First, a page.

We left Guwahati early because it’s a looooong drive to Cherrapunjee. It being Sunday, there was very little traffic and most of the shops and businesses were closed. In particular all the wine shops were closed, which was a pain as we wanted to buy beer en route to our bar-free hotel. We drove along a highway where one side of the carriageway is in Assam and the other side in Meghalaya. The differential duty levels make the state divide clear – all the diesel sales and wine shops (closed) are on the Meghalaya side.
After a little more than an hour we stopped for tea and toilets, an important feature of our trip. There was a stall there selling pickles; pretty much every imaginable vegetable, as well as some tiny fish, was for sale in pickled form. Then it was back on the bus heading towards Shillong, with a brief stop for a five minute boat ride at a leisure park. The lake had a hydroelectric dam and seemed to be man-made. It wasn’t terribly picturesque, but the ride was cooling and frequent stops are the only way to make long bus rides tolerable.
We didn’t stop in Shillong itself, though it looked really busy and interesting as we drove through (stay tuned for another day when we did visit). We did stop at the official viewpoint, which is on airforce land, meaning we had to stop at a checkpoint and surrender our passports for the duration of the visit. The Bermuda Triangle poster was at the checkpoint.
Sadly, there was no view at the viewpoint, just fog. There was fruit, though. We all had delicious pineapple, some plain, some with chilli and salt (my favourite). I also tried a sour plum-like fruit (meh) and something resembling a black mulberry (tasty).
Next stop was Mauphlong Sacred Forest. We picked up a picnic lunch from the house of the local guide and ate it on blankets in the park adjacent to the forest. All picnic lunches should be like that one – rice topped with veg, dal in a pressure cooker to spoon over the rice, mint chutney, apples, and water.
The local guide caught up with us on his motorbike. He was a cool dude of 25, of the Khasi tribe to whom the forest is sacred, and a Christian. He has a girlfriend and hopes to marry at around 29 or 30, after he has saved lots of money and furthered himself, in order to impress the girl and her family. His is a matrilineal society.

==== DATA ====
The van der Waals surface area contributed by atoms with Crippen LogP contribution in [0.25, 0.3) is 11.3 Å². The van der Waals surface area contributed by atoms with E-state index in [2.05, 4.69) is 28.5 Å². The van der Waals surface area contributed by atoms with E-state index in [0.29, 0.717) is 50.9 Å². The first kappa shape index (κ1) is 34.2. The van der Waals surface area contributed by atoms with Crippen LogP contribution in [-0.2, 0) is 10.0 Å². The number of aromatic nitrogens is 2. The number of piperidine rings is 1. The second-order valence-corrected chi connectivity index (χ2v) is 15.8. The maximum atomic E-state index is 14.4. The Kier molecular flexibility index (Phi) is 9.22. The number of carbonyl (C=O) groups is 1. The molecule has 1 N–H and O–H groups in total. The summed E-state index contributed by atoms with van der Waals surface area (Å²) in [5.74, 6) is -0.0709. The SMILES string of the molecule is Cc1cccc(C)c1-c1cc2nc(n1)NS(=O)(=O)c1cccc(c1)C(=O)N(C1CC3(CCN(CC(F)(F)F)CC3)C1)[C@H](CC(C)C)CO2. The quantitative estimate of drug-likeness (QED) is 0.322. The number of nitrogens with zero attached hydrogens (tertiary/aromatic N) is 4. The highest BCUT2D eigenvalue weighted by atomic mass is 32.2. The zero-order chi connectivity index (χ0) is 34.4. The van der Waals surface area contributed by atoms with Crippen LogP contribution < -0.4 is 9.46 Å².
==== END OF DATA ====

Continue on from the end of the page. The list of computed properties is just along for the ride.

The guide’s father founded and runs an organisation that protects the forest and educates the local people. Nothing may be taken out of the forest, not even a leaf. To do so will bring misfortune to whoever breaks the rule. Of course we obeyed, but there were fallen leaves in gorgeous colours that I coveted.
Around the forest there are standing stones, laid flat for the female principle and upright for male. Inside the forest we saw ancient altars on a special, wish-granting hill. Everything in the forest was quiet, peaceful, timeless and soothed the spirits. I’ve no idea how large an area it covers, but to spend a whole day – or more – walking it would have been lovely.
Onward. At a random town where we paused for yet another tea/pee stop, I photographed one of the public information signs – this one about how HIV/AIDS is spread. There were many of them about throughout our trip, and we were told by our guide that this is an effect of the government money available in the area for education. He indicated that there is a lack of coherence and quality control over the way these funds are used.
The last 15km of the journey took us through a dismal, barren landscape scarred by small-scale coal mining. That’s small-scale in the done by hand by a couple of guys sense. At one point we passed an apparently derelict cement works that presented a marvellous photo opportunity to those of us interest in photographing derelict industrial architecture. As it was getting late, we didn’t stop, but – spoiler alert – we did request a stop there on the way back and were delighted that one of our fellow travellers was just as eager.